It is NOT rare to find spectacular types and concentrations of inclusions in copal - it IS rare to find the same in true fossil amber.  If the same inclusions were found in true fossil amber, the value of the specimen would be exceedingly higher in price than the same specimen in copal.  The problem is, you cannot even compare inclusions because most of the life-forms found in true fossil amber are now EXTINCT whereas the types of inclusions found in copal are MODERN and still living today!  Often, naive collectors fall victim to dishonest fossil dealers and are suckered into a higher price for a piece of copal that is loaded with fascinating inclusions as they confuse the rarity of these inclusions with genuine fossil amber.  Despite what appears to be valuable, copal is worth only a small fraction of what an equal specimen in genuine fossil amber would sell for.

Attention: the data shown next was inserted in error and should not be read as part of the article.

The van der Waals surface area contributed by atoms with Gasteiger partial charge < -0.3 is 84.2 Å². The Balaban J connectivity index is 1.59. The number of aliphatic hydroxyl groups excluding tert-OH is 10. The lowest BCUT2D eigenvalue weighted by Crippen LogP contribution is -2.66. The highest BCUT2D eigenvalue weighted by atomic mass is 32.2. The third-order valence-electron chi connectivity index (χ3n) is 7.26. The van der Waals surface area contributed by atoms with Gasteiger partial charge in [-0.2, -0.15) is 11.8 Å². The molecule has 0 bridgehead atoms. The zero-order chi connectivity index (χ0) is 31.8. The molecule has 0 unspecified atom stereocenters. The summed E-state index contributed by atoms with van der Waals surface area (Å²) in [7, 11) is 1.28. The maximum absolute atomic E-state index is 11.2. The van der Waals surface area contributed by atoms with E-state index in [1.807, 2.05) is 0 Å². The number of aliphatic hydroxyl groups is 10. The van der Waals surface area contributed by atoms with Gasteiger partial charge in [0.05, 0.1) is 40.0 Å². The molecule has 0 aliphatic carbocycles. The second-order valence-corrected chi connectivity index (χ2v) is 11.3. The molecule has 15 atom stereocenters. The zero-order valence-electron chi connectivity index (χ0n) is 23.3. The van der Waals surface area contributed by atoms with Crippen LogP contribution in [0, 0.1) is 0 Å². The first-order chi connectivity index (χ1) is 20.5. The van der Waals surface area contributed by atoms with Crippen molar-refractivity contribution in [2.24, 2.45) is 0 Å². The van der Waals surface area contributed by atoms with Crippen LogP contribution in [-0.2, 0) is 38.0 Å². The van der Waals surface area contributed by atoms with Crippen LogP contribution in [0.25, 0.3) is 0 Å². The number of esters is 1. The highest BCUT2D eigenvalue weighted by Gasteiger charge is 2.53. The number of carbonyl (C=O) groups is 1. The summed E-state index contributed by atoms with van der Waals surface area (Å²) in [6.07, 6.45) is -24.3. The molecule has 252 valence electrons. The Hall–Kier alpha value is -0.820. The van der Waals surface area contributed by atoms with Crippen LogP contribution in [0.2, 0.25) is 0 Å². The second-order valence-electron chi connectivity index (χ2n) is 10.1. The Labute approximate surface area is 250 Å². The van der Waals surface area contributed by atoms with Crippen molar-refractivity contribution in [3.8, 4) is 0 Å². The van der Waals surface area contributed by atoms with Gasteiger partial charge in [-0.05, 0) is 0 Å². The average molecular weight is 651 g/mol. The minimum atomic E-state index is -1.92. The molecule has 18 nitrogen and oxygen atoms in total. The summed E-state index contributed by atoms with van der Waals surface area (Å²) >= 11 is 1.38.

Copal, an immature and controversial resin, is a much younger form of tree resin compared to the prehistoric nature of true fossil amber.  Columbia, South America has extensive deposits of copal which is frequently sold as amber.  CARBON 14 TESTS UNDERTAKEN ON COLOMBIAN COPAL HAVE SHOWN IT IS LESS THAN 250 YEARS OLD!  Madagascar and Kenya also have highly fossiliferous copal mines.  Their age is likely to be roughly the same as the Colombian deposits, if not younger.  There are no known true fossil amber deposits in Colombia so if a piece of "amber" is being sold with a source of "Colombia", it is COPAL and is NOT REAL FOSSIL AMBER.